Full sets of drawings of the Bedford Hotel, signed by Blomfield and dated October 1929, are held by Wandsworth Heritage Service and the London Metropolitan Archive (LMA). Plans of the ground and first floors were also published in Architectural Design and Construction in 1934, after the Bedford had been completed, together with a photograph of the interior of the saloon lounge.
Public house, an 'improved pub' c1931 by A W Blomfield for the brewery Watney Combe Reid & Co Ltd, in neo-Georgian manner, with Arts and Crafts and Art Deco influences.
MATERIALS: red brick in Flemish bond with stone dressings and polished grey granite facing to the ground floor, with darker granite dressings. Slate roofs.
PLAN: the Bedford Hotel occupies a corner site, with façades onto Bedford Hill (west) and Fernlea Road (north). The main part of the building is of three storeys, plus cellar and attic. The public rooms are on both ground and first-floor levels, the circular lounge (Shakespearean Globe Theatre) rising through two storeys. The rooms comprise (using their original names) a public bar with an entrance on Fernlea Road, and a main bar formed from the second public bar/private bar on the corner, with the entrance on Bedford Hill, and the saloon bar to the south. Partitions between the former private bar and saloon bar have been removed to create a single bar space. Part of the former private bar has been redesigned as kitchens and the original bar counter in this area of the pub has been replaced.
A separate entrance lobby and main stair hall accessed from Bedford Hill leads to the circular lounge which was also entered from the saloon bar. The original ground floor circulation and access to the circular lounge has been altered, creating a passage to the rear of the lounge but reusing some doors and doorcases. The two-storey range to the east of the public bar and private entrance hall on Fernlea Road contains an off sales shop (now closed) and separate garage.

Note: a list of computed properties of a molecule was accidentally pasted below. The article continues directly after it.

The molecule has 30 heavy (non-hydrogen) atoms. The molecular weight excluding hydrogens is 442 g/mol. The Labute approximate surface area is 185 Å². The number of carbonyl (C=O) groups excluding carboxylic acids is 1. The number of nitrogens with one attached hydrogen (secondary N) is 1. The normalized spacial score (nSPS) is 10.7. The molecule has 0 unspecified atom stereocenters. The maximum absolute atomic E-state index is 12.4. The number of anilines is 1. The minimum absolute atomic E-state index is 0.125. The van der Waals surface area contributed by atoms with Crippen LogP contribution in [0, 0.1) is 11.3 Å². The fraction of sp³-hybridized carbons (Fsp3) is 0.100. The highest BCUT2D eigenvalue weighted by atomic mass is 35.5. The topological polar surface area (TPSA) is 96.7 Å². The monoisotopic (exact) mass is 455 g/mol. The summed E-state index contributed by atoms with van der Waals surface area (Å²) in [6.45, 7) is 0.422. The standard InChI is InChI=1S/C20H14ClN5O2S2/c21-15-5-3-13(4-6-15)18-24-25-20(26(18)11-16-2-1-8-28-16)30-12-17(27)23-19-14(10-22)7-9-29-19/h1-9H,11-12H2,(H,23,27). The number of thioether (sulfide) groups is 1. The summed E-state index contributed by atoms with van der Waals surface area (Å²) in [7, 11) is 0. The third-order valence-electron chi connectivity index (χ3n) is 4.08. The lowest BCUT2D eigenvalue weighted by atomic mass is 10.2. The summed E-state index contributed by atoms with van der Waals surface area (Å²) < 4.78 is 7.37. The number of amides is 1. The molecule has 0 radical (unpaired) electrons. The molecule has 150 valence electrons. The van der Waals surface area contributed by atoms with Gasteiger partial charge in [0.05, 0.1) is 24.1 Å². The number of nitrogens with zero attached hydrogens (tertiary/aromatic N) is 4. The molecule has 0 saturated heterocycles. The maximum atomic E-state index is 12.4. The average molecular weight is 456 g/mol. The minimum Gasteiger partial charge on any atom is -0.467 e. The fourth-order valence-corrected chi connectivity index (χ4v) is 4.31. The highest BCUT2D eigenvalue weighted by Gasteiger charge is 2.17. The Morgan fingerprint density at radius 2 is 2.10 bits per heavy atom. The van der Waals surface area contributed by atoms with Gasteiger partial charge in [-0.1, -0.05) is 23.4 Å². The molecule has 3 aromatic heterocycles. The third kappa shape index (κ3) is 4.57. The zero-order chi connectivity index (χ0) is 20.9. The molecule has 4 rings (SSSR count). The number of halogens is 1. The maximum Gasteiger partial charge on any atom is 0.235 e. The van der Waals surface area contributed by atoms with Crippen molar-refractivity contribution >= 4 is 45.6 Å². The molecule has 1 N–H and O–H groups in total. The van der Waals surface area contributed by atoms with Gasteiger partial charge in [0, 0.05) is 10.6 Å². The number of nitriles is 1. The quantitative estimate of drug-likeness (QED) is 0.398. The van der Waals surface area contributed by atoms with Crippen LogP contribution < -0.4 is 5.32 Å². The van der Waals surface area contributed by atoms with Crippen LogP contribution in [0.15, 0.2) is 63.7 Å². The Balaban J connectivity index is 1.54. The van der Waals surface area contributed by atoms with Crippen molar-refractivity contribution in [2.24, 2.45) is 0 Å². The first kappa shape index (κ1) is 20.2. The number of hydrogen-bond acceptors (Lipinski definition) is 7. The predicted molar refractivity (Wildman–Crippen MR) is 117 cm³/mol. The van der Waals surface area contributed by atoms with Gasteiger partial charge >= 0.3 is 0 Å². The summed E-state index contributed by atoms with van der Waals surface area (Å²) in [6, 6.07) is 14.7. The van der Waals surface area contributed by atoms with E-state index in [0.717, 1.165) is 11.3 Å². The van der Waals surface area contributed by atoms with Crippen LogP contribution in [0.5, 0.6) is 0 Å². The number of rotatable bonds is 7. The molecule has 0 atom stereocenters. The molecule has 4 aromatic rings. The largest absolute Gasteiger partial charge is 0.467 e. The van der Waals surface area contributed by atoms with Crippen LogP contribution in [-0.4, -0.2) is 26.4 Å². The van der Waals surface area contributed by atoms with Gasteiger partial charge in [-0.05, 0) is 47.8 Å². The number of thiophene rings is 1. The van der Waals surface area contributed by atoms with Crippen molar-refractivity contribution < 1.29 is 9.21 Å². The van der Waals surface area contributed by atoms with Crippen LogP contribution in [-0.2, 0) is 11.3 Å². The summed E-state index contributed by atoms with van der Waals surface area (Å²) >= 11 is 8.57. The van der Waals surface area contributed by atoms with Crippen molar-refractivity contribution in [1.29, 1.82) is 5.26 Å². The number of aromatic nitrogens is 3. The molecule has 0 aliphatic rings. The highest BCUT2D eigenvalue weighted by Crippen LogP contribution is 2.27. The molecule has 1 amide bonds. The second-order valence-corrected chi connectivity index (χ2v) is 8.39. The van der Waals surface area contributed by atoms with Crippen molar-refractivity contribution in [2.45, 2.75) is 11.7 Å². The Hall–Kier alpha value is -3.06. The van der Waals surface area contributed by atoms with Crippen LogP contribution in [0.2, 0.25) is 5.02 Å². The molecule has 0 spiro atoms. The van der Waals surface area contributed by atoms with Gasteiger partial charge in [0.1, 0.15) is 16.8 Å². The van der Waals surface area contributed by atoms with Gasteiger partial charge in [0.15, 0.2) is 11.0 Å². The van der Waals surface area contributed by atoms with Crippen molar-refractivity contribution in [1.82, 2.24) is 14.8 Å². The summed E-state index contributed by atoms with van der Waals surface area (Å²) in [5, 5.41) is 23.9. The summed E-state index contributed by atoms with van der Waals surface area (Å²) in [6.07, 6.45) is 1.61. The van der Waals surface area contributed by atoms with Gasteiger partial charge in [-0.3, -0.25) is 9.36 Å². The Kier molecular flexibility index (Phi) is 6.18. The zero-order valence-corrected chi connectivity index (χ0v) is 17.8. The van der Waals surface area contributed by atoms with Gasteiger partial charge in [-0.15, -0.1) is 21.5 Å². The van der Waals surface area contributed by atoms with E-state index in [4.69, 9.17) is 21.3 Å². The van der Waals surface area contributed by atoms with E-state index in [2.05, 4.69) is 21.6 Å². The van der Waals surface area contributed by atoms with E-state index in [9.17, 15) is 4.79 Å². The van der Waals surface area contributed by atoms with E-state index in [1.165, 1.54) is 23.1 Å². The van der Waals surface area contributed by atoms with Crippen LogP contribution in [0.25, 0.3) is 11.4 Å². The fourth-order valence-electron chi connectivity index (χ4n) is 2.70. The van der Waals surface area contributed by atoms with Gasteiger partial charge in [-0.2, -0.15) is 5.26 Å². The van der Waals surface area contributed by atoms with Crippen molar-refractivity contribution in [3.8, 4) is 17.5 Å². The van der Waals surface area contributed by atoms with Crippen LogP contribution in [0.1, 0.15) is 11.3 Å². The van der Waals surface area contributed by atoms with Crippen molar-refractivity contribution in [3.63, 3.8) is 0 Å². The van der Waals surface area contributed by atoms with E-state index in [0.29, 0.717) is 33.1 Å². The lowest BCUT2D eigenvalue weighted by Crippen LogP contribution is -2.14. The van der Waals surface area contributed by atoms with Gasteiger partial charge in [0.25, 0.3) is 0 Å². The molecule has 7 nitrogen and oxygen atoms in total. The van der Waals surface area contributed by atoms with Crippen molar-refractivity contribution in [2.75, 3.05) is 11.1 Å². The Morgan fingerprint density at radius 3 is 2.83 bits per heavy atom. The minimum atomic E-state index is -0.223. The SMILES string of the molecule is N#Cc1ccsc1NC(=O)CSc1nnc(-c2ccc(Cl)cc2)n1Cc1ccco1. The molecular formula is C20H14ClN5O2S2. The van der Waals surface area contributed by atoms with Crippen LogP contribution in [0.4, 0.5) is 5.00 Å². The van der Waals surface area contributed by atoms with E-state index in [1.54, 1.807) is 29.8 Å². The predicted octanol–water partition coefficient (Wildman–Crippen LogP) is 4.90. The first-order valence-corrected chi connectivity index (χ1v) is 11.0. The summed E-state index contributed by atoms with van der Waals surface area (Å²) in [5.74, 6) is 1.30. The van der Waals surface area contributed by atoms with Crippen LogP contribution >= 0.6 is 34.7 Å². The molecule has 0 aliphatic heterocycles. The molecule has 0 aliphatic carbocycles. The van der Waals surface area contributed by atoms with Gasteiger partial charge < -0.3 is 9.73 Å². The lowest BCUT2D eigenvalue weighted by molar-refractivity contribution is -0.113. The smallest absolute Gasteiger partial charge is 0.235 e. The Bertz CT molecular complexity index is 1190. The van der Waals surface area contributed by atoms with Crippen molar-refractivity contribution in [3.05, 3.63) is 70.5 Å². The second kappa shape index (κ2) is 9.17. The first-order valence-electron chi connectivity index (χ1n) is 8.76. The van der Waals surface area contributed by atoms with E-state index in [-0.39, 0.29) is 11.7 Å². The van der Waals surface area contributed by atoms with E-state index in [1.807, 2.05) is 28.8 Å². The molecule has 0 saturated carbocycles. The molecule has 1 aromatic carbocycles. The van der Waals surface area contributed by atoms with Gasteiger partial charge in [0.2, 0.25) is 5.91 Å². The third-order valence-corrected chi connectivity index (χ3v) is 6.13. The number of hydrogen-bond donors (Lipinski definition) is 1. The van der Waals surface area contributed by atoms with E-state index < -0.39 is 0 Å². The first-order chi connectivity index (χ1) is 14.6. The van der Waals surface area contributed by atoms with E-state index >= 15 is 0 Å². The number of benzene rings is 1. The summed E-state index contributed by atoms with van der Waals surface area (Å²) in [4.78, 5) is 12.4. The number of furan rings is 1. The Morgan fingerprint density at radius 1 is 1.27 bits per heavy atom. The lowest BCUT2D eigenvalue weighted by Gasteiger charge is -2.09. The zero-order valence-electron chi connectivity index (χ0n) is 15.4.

Main stairs rise within the Bedford Hill entrance to an unusually commodious suite of interlinked first floor function rooms, served by a triangular on plan crush hall. Here the original plan is clearly evident. On the north side of the pub, above the former public bar are the anteroom and buffet, which in turn lead to the club room or ballroom on the Bedford Hill frontage. One of the upper level internal windows of the circular lounge has been converted to a doorway, providing access to the inserted later C20 gallery*. Gents lavatories are now private accommodation; the second floor kitchen is now a public function room. Upper floors remain in use as living accommodation. Secondary, private, stairs rise between the public bar and off sales.